Author’s Accepted Manuscript
Optimizing the level of service quality of a bikesharing system
Ramon Alvarez-Valdes, Jose M. Belenguer,
Enrique Benavent, Jose D. Bermudez, Facundo
Muñoz, Enriqueta Vercher, Francisco Verdejo
To appear in: Omega
Received date: 15 October 2014
Revised date: 22 September 2015
Accepted date: 22 September 2015
Cite this article as: Ramon Alvarez-Valdes, Jose M. Belenguer, Enrique
Benavent, Jose D. Bermudez, Facundo Muñoz, Enriqueta Vercher and Francisco
Verdejo, Optimizing the level of service quality of a bike-sharing system,
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Optimizing the level of service quality of a bike-sharing system
Ramon Alvarez-Valdesa,∗, Jose M. Belenguera, Enrique Benaventa, Jose D.
Bermudeza, Facundo Mun˜oza, Enriqueta Verchera, Francisco Verdejoa aDepartment of Stastistics and Operations Research, University of Valencia, Doctor
Moliner 50, 46100 Burjassot, Spain. Telephone: +34 96354308
Public bike-sharing programs have been deployed in hundreds of cities worldwide, improving mobility in a socially equitable and environmentally sustainable way. However, the quality of the service is drastically affected by imbalances in the distribution of bicycles among stations. We address this problem in two stages. First, we estimate the unsatisfied demand (lack of free lockers or lack of bicycles) at each station for a given time period in the future and for each possible number of bicycles at the beginning of the period. In a second stage, we use these estimates to guide our redistribution algorithms. Computational results using real data from the bike-sharing system in Palma de Mallorca (Spain) are reported.
Keywords: Bike-sharing systems, Demand forecasting, Routing, Heuristics 2010 MSC: 90B06, 90B90 1. Introduction
A public bike-sharing system consists of a set of stations scattered over the city and a set of bicycles available to the system users. A user can take a bicycle ∗Corresponding author
Email addresses: firstname.lastname@example.org (Ramon Alvarez-Valdes ), email@example.com (Jose M. Belenguer), firstname.lastname@example.org (Enrique Benavent), email@example.com (Jose D. Bermudez), firstname.lastname@example.org (Facundo Mun˜oz), email@example.com (Enriqueta Vercher), firstname.lastname@example.org (Francisco
Preprint submitted to OMEGA September 25, 2015 at a station, use it for a short journey, and leave it at the same or any other station. Since the first system was established in Amsterdam in 1965, there has5 been a rapidly increasing number of cities providing their citizens with this type of service, which has many advantages of various kinds: it is an environmentally sustainable and socially equitable mode of transportation, it can be used as part of an intermodal public transport system, it reduces motorized traffic and therefore emissions of contaminants, and it promotes a healthier way of life.10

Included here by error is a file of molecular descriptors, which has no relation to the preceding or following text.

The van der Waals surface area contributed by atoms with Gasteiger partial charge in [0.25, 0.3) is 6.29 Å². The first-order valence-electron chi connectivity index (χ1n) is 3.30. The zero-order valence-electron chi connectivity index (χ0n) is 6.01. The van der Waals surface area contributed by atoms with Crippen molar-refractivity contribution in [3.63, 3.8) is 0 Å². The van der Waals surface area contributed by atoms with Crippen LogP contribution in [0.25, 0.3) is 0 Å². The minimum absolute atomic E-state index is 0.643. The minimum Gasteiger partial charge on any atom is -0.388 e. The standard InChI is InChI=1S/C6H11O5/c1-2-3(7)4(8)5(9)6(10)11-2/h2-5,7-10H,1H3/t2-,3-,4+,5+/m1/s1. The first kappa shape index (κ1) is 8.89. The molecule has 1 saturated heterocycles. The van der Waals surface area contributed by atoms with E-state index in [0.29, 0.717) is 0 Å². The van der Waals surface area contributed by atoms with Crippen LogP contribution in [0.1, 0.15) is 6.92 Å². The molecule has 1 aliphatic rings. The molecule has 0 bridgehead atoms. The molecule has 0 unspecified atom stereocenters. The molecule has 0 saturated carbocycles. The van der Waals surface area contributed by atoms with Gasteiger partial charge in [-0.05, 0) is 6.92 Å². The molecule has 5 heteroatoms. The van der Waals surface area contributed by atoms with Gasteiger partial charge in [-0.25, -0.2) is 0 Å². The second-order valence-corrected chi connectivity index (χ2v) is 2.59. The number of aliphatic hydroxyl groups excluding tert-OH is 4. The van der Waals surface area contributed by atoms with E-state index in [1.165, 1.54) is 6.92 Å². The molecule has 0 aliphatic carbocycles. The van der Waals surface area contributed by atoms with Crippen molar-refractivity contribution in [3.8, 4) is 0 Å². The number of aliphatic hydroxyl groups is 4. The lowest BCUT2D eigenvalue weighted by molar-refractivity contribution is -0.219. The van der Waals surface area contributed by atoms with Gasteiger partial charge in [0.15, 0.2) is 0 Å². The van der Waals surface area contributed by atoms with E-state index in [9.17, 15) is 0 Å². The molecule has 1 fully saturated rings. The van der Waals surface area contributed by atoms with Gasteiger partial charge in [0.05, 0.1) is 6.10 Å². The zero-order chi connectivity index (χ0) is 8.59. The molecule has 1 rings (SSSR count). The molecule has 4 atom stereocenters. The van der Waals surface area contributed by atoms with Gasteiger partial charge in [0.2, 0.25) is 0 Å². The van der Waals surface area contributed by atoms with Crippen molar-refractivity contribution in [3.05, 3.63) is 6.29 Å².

According to the consultancy company MetroBike LCC (), in July 2014 721 cities had a public bike-sharing system, with a total of approximately 814000 bicycles, and 228 were planned or under construction. These systems range from less than one hundred bicycles in small towns to many thousands in cities like Paris (20600), Hangzhou (78000), or Wuhan (90000).15
The most important factor for the success of a public bike-sharing system is its ability to satisfy the varying demands of the users. Underlying the random variations of everyday demands, there are patterns of demand that have to be identified and estimated and the system has to be planned and managed to maximize the level of customer satisfaction. Situations in which the user20 arrives at a station to take a bicycle and finds the station empty, and those in which he/she arrives at the station to leave the bicycle and the station is completely full, have to be avoided as far as possible. For the bike-sharing system to become a sensible alternative to other modes of transportation, it has to be reliable. The everyday users have to be confident that they will find25 bicycles to start their trips and available lockers to leave them when the trips are finished wherever and whenever they need them. This can be achieved in the three phases of design and operation. First, at a strategic level, the number of stations and their location and size have to be decided. Second, at a tactical level, the number of bicycles in the system has to be determined. Third, at30 an operational level, a bike-repositioning system has to be adopted for moving bicycles from stations with an excess to stations with a shortage in order to satisfy the demands forecast for the next periods.
Repositioning is done by means of light trucks based at one or several depots, 2 that pick up bicycles from stations at which there are too many and move them35 to stations where there are too few. Sometimes there are bicycles at the depots, for instance those that were damaged and have been repaired, and these can also be used when constructing the repositioning routes.
There are two types of repositioning systems. In the static case, the system is considered closed, so the users do not interact with it, its initial state is40 considered known and fixed, and the aim of the repositioning is to get the system to a desired, predefined state. In the dynamic case, the repositioning system operates while the bike-sharing system is being used. Therefore, users are continuously taking and leaving bicycles at the stations, modifying their states.